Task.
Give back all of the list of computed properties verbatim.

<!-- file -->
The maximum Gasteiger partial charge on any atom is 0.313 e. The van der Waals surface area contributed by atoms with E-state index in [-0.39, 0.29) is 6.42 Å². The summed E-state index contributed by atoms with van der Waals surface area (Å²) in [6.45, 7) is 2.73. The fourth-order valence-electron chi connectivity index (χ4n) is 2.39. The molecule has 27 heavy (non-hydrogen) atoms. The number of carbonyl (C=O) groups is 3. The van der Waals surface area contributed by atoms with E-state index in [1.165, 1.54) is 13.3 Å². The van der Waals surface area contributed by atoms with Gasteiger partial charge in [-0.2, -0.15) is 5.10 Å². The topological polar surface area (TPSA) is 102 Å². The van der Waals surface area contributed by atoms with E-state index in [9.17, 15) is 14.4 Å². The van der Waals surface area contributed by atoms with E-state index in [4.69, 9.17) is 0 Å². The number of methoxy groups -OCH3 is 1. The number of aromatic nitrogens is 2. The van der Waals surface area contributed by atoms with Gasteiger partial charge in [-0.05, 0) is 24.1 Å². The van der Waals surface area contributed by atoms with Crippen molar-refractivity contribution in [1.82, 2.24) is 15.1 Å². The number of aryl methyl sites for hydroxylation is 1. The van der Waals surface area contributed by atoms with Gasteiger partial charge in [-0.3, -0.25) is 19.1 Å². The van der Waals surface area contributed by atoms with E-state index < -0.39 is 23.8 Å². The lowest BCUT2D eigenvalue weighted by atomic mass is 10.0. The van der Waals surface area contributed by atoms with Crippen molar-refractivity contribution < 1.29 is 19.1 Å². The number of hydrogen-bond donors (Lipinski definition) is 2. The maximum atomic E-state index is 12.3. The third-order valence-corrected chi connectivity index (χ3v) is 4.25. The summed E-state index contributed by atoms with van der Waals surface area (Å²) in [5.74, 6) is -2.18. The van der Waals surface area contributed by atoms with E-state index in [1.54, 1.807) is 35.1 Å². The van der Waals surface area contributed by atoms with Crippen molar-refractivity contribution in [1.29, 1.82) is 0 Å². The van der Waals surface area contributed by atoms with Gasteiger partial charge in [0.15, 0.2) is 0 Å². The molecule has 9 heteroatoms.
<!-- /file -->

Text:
The maximum Gasteiger partial charge on any atom is 0.313 e. The van der Waals surface area contributed by atoms with E-state index in [-0.39, 0.29) is 6.42 Å². The summed E-state index contributed by atoms with van der Waals surface area (Å²) in [6.45, 7) is 2.73. The fourth-order valence-electron chi connectivity index (χ4n) is 2.39. The molecule has 27 heavy (non-hydrogen) atoms. The number of carbonyl (C=O) groups is 3. The van der Waals surface area contributed by atoms with E-state index in [1.165, 1.54) is 13.3 Å². The van der Waals surface area contributed by atoms with Gasteiger partial charge in [-0.2, -0.15) is 5.10 Å². The topological polar surface area (TPSA) is 102 Å². The van der Waals surface area contributed by atoms with E-state index in [9.17, 15) is 14.4 Å². The van der Waals surface area contributed by atoms with E-state index in [4.69, 9.17) is 0 Å². The number of methoxy groups -OCH3 is 1. The number of aromatic nitrogens is 2. The van der Waals surface area contributed by atoms with Gasteiger partial charge in [-0.05, 0) is 24.1 Å². The van der Waals surface area contributed by atoms with Crippen molar-refractivity contribution in [1.82, 2.24) is 15.1 Å². The number of aryl methyl sites for hydroxylation is 1. The van der Waals surface area contributed by atoms with Gasteiger partial charge in [-0.3, -0.25) is 19.1 Å². The van der Waals surface area contributed by atoms with E-state index < -0.39 is 23.8 Å². The lowest BCUT2D eigenvalue weighted by atomic mass is 10.0. The van der Waals surface area contributed by atoms with Crippen molar-refractivity contribution < 1.29 is 19.1 Å². The number of hydrogen-bond donors (Lipinski definition) is 2. The maximum atomic E-state index is 12.3. The third-order valence-corrected chi connectivity index (χ3v) is 4.25. The summed E-state index contributed by atoms with van der Waals surface area (Å²) in [5.74, 6) is -2.18. The van der Waals surface area contributed by atoms with E-state index in [1.54, 1.807) is 35.1 Å². The van der Waals surface area contributed by atoms with Crippen molar-refractivity contribution in [1.29, 1.82) is 0 Å². The van der Waals surface area contributed by atoms with Gasteiger partial charge in [0.15, 0.2) is 0 Å². The molecule has 9 heteroatoms.